I had the amazing opportunity to go to New York Bar while I was in Tokyo. Have you all seen Lost in Translation? If you have not, you must! It says so much about Tokyo and the Japanese people. Well, New York Bar is within the Park Hyatt Tokyo. Throughout the movie, Bill Murray and Scarlett Johansson go to this bar in the middle of the night because they have bad jet lag. There they meet and become friends. The view is one of the most spectacular things you have ever seen. It was an epic birthday moment that I will never forget. Here we had very well crafted martini's and listened to live jazz.
This is a picture of part of my host family in Japan. We are at a botanical garden several hours outside of Tokyo.
Of course, no blog post on Tokyo is complete without picture of Shibuya at night. And here you are. Always busy, always alive. ♥ 
One of the nights in Tokyo, a group of us went to a ninja restaurant. Yes, you read correctly, a ninja restaurant. Only in Tokyo. It is called Ninja Akasaka. It is built with trap doors and you dine in a dungeon. You are each served like a 8-10 course meal. They accommodated my veganism very nicely too! I don't remember all what I had but it was really crazy food presentation. Oh, the waitresses and waiters were dressed up as ninja's and the menu's were on scrolls. The picture of the tree thing is not vegan, but that is definitely a dessert. The soil is chocolate, I believe.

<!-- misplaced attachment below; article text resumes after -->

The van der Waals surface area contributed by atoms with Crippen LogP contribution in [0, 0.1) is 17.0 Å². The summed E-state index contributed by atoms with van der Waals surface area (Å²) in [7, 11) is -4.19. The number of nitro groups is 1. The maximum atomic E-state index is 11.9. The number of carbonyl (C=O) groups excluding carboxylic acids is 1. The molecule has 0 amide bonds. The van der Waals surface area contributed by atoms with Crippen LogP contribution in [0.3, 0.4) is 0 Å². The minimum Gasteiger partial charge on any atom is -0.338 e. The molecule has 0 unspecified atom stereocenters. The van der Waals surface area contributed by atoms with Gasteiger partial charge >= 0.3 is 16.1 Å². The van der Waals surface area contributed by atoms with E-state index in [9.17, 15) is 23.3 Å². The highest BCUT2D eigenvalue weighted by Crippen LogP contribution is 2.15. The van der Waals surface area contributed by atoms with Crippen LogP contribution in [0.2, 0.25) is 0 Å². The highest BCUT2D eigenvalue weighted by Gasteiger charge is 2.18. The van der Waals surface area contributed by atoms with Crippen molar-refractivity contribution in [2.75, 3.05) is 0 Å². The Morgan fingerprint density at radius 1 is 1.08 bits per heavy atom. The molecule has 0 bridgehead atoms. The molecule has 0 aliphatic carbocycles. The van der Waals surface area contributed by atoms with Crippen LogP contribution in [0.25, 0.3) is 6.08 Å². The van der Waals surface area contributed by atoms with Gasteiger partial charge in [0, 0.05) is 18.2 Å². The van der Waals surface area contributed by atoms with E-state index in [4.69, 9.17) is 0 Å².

Couple useful phrases:   
1. "Watashi wa bejitarian/bigan desu." - I am vegetarian/vegan.
2. "Taberarenai mono ha..." - I don't eat...
niku - meat
sakana - fish
shifudo - seafood
niwatori - chicken
gyunyu - milk
chizu - cheese
tamago - eggs
machimitsu - honey
bata - butter
mayonezu - mayonnaise
sakana dashi - fish stock
3. After finishing your meal: "Gochisosamadeshita!" - Roughly, thank you for the good food (hard to translate).
4. "Ie, sakana wa shokubutsusei dewa arimasen, sorera mo dobutsusei desu." - No, fish are not plants, they are animals too.

Lastly, if you are at a conbini (convenience store), look for onigiri (rice balls) filled with umeboshi (pickled plum) or konbu (thick seaweed). There should also be nori maki there and the vegetarian ones are easy to spot with cucumber and konbu. Pickled vegetables in small trays are available at most. If you dig on natto (fermented soybeans), you'll find it here too. Natto is really good for you, but it is an acquired taste and quite frankly, it's pretty gross.

And there you have it in a good gist. Vegan Tokyo!